What would you do with a room full of 80 teenagers? Turn on the television? Order pizza? Lock the door and run for cover?
At the Oregon Bach Festival, the standard approach to the younger set is treat them like musicians, and allow them to soar. OBF offers a number of kid-friendly events, but none is more moving than the renowned Stangeland Family Youth Choral Academy.
The SFYCA attracts youth singers (who must audition) from all over the country for a 14-day immersion, June 30 to July 13, in the Bach Festival, grounded in technical classes (musicianship, body singing, vocal technique) and participating in exacting rehearsals with SYFCA Director Anton Armstrong, OBF Artistic Director Matthew Halls, former Artistic Director Helmuth Rilling and SFYCA Assistant Director Cole Blume. The packed schedule will crescendo with a performance July 9 at First United Methodist Church; they will also be joining OBF’s closing concert, Verdi’s Requiem, July 13 at Silva Concert Hall.
EW caught up with Armstrong, who has been with the SFYCA since its founding in 1998.
“If we don’t nurture them now, we’re not going to have participants. We’re not going to have attendees,” he says. But beyond building a future audience, Armstrong notes that, “More profoundly, when we develop young people, we develop a culture.”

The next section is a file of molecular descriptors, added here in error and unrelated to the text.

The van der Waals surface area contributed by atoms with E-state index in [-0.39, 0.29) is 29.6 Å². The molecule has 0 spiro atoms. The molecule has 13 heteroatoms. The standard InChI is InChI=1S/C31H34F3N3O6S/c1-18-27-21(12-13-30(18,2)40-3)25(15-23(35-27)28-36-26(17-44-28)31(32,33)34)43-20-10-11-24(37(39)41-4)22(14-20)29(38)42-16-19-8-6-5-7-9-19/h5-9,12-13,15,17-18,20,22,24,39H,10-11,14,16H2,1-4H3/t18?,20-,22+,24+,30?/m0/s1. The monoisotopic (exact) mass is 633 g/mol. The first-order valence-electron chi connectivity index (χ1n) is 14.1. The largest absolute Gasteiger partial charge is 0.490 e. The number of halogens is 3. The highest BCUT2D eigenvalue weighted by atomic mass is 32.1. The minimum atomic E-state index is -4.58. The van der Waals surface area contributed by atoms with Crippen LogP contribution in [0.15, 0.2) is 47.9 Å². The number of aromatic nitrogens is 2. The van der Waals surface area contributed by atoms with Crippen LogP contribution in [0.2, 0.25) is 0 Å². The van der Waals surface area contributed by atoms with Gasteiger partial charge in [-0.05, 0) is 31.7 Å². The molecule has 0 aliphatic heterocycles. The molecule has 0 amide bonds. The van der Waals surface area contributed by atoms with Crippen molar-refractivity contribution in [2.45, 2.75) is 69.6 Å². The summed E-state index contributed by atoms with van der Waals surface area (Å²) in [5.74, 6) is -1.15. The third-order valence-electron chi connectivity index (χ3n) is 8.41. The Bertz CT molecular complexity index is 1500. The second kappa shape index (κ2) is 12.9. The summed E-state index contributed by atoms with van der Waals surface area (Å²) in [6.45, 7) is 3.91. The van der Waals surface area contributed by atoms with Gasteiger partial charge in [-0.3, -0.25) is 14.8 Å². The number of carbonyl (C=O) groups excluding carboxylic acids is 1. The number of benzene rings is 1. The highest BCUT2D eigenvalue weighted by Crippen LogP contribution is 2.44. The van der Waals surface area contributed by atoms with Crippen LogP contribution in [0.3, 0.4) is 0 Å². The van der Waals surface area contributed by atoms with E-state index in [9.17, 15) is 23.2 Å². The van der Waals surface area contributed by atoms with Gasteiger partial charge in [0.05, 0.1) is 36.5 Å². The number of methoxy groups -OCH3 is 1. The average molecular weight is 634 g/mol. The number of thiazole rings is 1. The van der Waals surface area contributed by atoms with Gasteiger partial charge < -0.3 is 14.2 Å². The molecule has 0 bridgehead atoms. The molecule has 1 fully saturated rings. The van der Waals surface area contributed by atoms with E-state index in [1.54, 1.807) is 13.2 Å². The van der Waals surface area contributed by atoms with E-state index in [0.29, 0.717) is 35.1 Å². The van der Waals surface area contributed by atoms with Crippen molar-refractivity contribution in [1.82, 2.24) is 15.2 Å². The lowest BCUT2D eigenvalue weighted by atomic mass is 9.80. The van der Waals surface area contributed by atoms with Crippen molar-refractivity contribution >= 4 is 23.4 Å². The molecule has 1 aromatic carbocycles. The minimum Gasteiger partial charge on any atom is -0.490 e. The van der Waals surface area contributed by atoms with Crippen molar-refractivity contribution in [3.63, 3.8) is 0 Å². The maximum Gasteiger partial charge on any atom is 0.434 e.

That culture, Armstrong believes, is a culture of “servant artists.” Music in service to others, according to Armstrong, is what separates the Bach Festival from similar programs. “This is not about the diva. It’s about what we do as a community.”
Former SFYCA member Chelsea Young agrees. “You step away from high school and into this family of world-class musicians. You sit in the audience for these breathtaking performances, and then you’re in rehearsal with those same musicians the next afternoon, or you’re one table over from them in the dining hall. How cool is that? To see your heroes as real people, how hard they work … to see them embodying the Bach Festival ethos, which is that music is a great and vital connector.”
Armstrong says he hopes audience members walk away from the SFYCA performance with an understanding that “young people can make great art,” noting that the word amateur has its roots in the word amour. An amateur, according to Armstrong, is a great lover.
Young says one of the most valuable efforts the SFYCA makes for young musicians is saying, “Welcome. You’re joining us here as a member of our artistic body, not as a summer camper. And, as a fellow musician, we expect you to rise to the occasion. You as a group of young artists bring something unique and invaluable to this festival.”